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The Tarball Chronicles: A Journey Beyond the Oiled Pelican and Into the Heart of the Gulf Oil Spill

4.16  ·  Rating Details ·  55 Ratings  ·  15 Reviews
The Deepwater Horizon oil spill was the worst offshore oil spill in U.S. history: over the course of three months, nearly five million barrels of crude oil gushed into the waters of the Gulf of Mexico and washed up along our coast. Yet it was an avoidable environmental catastrophe preceded by myriad others, from Three-Mile Island to the Exxon Valdez.

Traveling the shores of
...more
Hardcover, 272 pages
Published September 13th 2011 by Milkweed Editions
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Tuck
Dec 14, 2011 Tuck rated it really liked it
Shelves: natural-history
Records the aftermath (as we knew it then in summer and fall of 2010, hells bells, we really don’t know much more now, except it was horrible and will haunt the earth for many more years to come) of the BP well blowout in gulf of mexico. Concentrates on more than a superficial news bite of a picture of an oiled pelican, but rather all the webs of life in the gulf. The delta, that has been ruined by corps of engineers for ship navigation, the oil industry that has ruined the salt and fresh water ...more
Ross
Sep 26, 2011 Ross rated it it was amazing
The BP Deepwater Horizon oil spill was an epic disaster, sure. But oil development was a disaster for the Gulf coast long before the spill, and BP's mess may cause ripple effects far into the future.

David Gessner, the bird-watching, beer-swilling nature writer de jure went to the Gulf to report on this larger story. To shed light on the generations-deep human economy and way of life that is dependent on and intimately connected with the ecology of the sea, its barrier islands, the river and its
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D.W. Davis
Sep 25, 2011 D.W. Davis rated it it was amazing
Recommends it for: Readers who want to know what the real cost of the Deep Water Horizon disaster may be
I've never read a book that caused me to rethink my point-of-view on our use of fossil fuels to drive our lifestyle the way David Gessner did in THE TARBALL CHRONICLES. It was an eye-opening exposure to the reality of what the spill means, and will mean, to the people of the Gulf, and indeed, all of us, for years and decades to come.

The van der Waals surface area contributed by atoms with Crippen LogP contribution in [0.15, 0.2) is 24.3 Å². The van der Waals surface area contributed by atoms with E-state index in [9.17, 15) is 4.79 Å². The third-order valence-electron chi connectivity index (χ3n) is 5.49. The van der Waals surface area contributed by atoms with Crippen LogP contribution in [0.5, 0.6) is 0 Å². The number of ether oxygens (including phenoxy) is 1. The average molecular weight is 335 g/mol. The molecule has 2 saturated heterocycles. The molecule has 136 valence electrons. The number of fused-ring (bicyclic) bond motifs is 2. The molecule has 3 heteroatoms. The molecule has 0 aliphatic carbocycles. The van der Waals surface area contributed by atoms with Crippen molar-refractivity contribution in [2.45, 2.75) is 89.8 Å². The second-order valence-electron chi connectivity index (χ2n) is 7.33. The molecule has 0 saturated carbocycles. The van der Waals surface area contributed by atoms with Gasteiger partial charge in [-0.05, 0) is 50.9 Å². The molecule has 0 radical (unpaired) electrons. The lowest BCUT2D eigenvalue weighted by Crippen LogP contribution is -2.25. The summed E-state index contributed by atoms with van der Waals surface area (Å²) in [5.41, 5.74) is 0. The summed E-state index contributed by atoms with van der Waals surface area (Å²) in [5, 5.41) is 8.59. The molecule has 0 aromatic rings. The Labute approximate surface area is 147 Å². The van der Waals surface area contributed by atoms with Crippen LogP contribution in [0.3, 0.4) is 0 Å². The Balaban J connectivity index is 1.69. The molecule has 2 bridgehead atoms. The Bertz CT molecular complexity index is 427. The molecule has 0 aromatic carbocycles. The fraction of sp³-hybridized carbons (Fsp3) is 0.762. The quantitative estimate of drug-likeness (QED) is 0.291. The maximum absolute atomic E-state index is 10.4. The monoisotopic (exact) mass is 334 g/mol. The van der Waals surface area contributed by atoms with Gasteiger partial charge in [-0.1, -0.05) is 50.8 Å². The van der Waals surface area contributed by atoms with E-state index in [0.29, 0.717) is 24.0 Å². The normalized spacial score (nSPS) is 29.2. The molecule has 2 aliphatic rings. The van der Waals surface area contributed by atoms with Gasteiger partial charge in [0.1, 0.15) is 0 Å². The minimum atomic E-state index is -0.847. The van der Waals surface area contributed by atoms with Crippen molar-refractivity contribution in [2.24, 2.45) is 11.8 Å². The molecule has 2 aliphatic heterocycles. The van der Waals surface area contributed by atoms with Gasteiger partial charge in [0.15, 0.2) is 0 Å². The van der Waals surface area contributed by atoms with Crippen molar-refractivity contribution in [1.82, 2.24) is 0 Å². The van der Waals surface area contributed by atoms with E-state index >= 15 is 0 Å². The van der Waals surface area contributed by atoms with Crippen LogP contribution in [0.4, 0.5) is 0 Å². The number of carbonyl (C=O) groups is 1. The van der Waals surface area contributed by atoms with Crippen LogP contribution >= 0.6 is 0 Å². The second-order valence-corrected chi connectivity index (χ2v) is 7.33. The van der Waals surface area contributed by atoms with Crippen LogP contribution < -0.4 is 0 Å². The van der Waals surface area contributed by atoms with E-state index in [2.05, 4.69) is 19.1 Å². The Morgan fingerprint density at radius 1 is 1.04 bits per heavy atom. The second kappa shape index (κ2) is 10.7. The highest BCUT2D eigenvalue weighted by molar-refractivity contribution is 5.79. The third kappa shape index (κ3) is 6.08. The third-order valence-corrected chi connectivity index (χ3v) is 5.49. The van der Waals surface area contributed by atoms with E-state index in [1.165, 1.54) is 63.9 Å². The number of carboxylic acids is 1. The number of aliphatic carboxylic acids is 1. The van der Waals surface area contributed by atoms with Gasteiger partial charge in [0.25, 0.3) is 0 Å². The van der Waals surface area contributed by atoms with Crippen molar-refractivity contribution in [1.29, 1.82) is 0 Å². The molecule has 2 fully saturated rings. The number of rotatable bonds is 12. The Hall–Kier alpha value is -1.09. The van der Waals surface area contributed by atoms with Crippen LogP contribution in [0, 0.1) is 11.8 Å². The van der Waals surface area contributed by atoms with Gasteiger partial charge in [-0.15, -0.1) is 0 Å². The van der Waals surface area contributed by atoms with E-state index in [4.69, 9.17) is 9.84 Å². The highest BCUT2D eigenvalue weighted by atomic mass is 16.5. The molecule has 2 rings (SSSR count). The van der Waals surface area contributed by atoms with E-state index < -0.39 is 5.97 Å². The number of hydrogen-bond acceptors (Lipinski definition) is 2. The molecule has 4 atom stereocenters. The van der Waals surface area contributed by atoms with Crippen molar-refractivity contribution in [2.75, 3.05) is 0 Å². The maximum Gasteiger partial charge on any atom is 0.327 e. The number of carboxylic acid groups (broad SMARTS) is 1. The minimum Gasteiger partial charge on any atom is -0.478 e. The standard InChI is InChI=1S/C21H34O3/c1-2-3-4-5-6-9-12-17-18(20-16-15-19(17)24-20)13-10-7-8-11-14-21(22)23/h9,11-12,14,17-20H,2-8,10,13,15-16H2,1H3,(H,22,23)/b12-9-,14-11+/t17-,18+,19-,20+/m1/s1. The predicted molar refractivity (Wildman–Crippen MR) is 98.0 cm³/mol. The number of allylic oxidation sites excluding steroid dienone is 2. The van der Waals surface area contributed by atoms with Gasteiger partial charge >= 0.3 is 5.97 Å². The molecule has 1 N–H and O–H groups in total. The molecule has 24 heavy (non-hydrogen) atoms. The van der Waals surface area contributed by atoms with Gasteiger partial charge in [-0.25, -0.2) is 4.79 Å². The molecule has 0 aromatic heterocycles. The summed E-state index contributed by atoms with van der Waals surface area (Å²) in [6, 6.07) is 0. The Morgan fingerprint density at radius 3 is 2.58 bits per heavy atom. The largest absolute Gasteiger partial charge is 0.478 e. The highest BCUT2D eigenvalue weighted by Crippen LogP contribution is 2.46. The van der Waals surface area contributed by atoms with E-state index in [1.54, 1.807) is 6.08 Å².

Jen
Nov 08, 2012 Jen rated it liked it
I was just on a work trip to the New Orleans area to discuss environmental issues with local leaders, so this seemed like a good book to read to set some context for our conversations. I really enjoy David Gessner's writing style, but readers should be warned that he is not strictly a journalist and not strictly a nature writer. In this book he tries to be a little of both. I wouldn't be surprised if Gessner has been criticized for not examining enough sources in the telling of what happened in ...more
Jacki
Jul 20, 2011 Jacki rated it really liked it
Nature author David Gessner (My Green Manifesto) didn't plan to write about the 2010 oil spill in the Gulf of Mexico, but when he heard the Gulf called a "national sacrifice zone," Gessner had to know who and what had been sacrificed. He traveled the Gulf states in search of the story beyond "the oiled pelican": the perception of the spill as a finite crisis, solved by dispersants and a capped well.

With a journalist's attention to detail and an engaging conversational style, Gessner offers reade
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Lydia Presley